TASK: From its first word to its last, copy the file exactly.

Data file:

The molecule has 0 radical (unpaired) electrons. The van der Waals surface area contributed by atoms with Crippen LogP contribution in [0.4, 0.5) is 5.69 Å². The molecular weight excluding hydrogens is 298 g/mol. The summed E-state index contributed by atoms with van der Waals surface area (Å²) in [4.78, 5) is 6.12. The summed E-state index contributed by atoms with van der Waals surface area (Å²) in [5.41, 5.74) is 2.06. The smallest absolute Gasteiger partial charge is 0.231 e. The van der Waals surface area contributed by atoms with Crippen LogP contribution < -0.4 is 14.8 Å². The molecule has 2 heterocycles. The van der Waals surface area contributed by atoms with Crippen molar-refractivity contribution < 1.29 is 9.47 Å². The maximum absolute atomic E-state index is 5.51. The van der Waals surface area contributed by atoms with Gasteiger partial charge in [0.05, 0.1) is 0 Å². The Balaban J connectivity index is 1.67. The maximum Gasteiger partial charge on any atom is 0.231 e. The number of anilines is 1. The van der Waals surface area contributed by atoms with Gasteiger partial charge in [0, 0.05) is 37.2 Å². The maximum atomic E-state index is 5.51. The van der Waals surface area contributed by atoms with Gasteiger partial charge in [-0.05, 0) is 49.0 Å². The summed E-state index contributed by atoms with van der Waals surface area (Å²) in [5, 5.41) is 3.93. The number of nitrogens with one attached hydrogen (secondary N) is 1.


The molecule has 0 radical (unpaired) electrons. The van der Waals surface area contributed by atoms with Crippen LogP contribution in [0.4, 0.5) is 5.69 Å². The molecular weight excluding hydrogens is 298 g/mol. The summed E-state index contributed by atoms with van der Waals surface area (Å²) in [4.78, 5) is 6.12. The summed E-state index contributed by atoms with van der Waals surface area (Å²) in [5.41, 5.74) is 2.06. The smallest absolute Gasteiger partial charge is 0.231 e. The van der Waals surface area contributed by atoms with Crippen LogP contribution < -0.4 is 14.8 Å². The molecule has 2 heterocycles. The van der Waals surface area contributed by atoms with Crippen molar-refractivity contribution < 1.29 is 9.47 Å². The maximum absolute atomic E-state index is 5.51. The van der Waals surface area contributed by atoms with Gasteiger partial charge in [0.05, 0.1) is 0 Å². The Balaban J connectivity index is 1.67. The maximum Gasteiger partial charge on any atom is 0.231 e. The number of anilines is 1. The van der Waals surface area contributed by atoms with Gasteiger partial charge in [0, 0.05) is 37.2 Å². The maximum atomic E-state index is 5.51. The van der Waals surface area contributed by atoms with Gasteiger partial charge in [-0.05, 0) is 49.0 Å². The summed E-state index contributed by atoms with van der Waals surface area (Å²) in [5, 5.41) is 3.93. The number of nitrogens with one attached hydrogen (secondary N) is 1.